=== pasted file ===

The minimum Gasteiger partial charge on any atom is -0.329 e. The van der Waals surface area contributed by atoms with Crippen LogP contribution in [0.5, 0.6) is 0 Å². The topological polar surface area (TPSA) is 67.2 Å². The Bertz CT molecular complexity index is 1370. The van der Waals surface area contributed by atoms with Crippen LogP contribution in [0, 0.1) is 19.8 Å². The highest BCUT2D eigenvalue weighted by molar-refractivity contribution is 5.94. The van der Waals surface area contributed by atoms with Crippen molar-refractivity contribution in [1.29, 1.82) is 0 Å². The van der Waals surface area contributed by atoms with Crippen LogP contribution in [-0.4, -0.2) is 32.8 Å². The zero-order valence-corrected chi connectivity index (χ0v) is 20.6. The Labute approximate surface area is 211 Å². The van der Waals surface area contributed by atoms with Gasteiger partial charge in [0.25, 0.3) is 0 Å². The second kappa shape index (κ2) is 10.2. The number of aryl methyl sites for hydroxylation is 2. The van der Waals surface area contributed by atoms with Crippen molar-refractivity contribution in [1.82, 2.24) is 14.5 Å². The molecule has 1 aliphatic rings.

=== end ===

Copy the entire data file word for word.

The minimum Gasteiger partial charge on any atom is -0.329 e. The van der Waals surface area contributed by atoms with Crippen LogP contribution in [0.5, 0.6) is 0 Å². The topological polar surface area (TPSA) is 67.2 Å². The Bertz CT molecular complexity index is 1370. The van der Waals surface area contributed by atoms with Crippen LogP contribution in [0, 0.1) is 19.8 Å². The highest BCUT2D eigenvalue weighted by molar-refractivity contribution is 5.94. The van der Waals surface area contributed by atoms with Crippen molar-refractivity contribution in [1.29, 1.82) is 0 Å². The van der Waals surface area contributed by atoms with Crippen LogP contribution in [-0.4, -0.2) is 32.8 Å². The zero-order valence-corrected chi connectivity index (χ0v) is 20.6. The Labute approximate surface area is 211 Å². The van der Waals surface area contributed by atoms with Gasteiger partial charge in [0.25, 0.3) is 0 Å². The second kappa shape index (κ2) is 10.2. The number of aryl methyl sites for hydroxylation is 2. The van der Waals surface area contributed by atoms with Crippen molar-refractivity contribution in [1.82, 2.24) is 14.5 Å². The molecule has 1 aliphatic rings.